With the front of house running smoothly under Nugent—a veteran of Zuni Cafe, Perbacco, and Café Rouge—Shakewell’s kitchen is the purview of chef/partner Jen Biesty, who has worked with Jamie Oliver, Traci Des Jardins, and Loretta Keller, among others. Her most recent gig was as executive chef of the Sir Francis Drake Hotel, where Nugent was executive pastry chef. Inspired by travel, Biesty has taken on the challenge of mastering classics and lesser-known dishes of Spanish cuisine while imparting her own personality to that broad palette of ingredients and influences. I’m not sure her vision is fully realized yet—not every dish is a home run—but her on-base percentage is high.

The Bay Area is experiencing a mini Iberian-Mediterranean boom, as one chef after another steps up to the paella, or, in Biesty’s case, the bomba, a rice dish wood-oven-baked in a clay cazuela, topped and mixed with anything from chicken, prawns, olives, and piperade to clams, chorizo, and green beans to the especially luscious combination of squid, fennel sofritio, squid ink, stewed garlic, pickled chilies, and preserved lemon. The bombas are priced around $23 to $26, putting them at the high end of the large dishes, which might include grilled calamari ($16), pan-seared cod ($24), chicken albondigas ($16), lamb kefta ($19), and grilled steak ($24).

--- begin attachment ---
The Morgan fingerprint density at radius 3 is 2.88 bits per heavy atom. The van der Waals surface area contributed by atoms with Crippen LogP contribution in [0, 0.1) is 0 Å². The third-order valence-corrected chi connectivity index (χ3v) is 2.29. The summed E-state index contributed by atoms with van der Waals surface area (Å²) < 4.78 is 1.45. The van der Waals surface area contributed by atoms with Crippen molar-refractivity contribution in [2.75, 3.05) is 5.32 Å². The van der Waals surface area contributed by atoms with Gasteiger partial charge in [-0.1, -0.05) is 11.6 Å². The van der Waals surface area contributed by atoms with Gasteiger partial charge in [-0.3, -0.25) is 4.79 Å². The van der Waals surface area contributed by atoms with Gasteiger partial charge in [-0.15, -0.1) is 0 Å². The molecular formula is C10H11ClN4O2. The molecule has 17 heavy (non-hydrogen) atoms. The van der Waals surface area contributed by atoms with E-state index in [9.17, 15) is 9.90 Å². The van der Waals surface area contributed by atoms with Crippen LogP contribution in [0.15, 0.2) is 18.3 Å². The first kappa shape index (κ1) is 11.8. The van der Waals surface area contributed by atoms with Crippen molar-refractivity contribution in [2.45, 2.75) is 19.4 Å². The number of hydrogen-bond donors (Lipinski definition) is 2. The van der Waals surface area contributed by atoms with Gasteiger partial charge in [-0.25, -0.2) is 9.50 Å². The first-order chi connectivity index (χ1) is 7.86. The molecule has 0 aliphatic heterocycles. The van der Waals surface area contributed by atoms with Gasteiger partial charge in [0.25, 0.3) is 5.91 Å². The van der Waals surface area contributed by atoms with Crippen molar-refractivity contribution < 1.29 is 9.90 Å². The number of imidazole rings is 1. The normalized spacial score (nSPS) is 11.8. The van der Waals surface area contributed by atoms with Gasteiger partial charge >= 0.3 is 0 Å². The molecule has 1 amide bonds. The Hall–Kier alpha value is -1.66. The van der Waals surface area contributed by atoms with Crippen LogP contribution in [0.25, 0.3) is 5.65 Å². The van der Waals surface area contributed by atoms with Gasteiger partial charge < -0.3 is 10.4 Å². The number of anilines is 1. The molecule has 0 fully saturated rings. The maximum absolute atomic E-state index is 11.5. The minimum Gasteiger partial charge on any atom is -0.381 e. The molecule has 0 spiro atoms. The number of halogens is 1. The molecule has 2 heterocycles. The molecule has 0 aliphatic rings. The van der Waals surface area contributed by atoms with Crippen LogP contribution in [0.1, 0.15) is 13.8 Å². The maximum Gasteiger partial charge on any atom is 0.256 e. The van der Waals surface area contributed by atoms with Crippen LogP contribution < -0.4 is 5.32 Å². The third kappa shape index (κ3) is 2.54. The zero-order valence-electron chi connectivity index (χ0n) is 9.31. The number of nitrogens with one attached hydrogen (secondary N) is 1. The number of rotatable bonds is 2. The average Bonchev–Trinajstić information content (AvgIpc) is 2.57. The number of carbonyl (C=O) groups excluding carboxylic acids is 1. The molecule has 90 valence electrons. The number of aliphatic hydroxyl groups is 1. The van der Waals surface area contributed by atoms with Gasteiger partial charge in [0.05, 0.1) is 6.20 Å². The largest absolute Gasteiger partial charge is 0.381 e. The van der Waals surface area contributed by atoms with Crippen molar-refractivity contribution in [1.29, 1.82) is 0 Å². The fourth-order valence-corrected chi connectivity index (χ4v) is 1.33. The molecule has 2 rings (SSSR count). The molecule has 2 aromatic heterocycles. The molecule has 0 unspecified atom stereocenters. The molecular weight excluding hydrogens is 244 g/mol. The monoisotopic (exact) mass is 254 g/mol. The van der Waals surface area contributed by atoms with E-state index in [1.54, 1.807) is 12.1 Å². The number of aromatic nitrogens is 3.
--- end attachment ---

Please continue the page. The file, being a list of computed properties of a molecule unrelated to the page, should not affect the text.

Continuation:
With another 15 or more pinxto-and-tapas-style small plates, salads, and side dishes to choose from, just getting to the mains, let alone the desserts, can be problematic. At our first dinner, Robin and I did work our way through both a bowl of huge Saltspring mussels ($16), garnished with bits of roasted apple and ham, scallions, toasted garlic, and fennel pollen (the mussels were superb, but the white wine broth lacked depth and zing), and a magnificent braised pork shoulder ($18)—an exquisitely fork-tender chunk of boneless pork that was so rich it was almost sweet. A handful of pickled green tomato slices added a wonderfully tart contrast; a few dashes of house-blended carrot-habañero sauce provided refreshing jolts of heat; and a several slightly oily triangles of grilled Lebanese flatbread introduced another welcome texture (as well as another cultural reference point that pops up in Biesty’s dishes).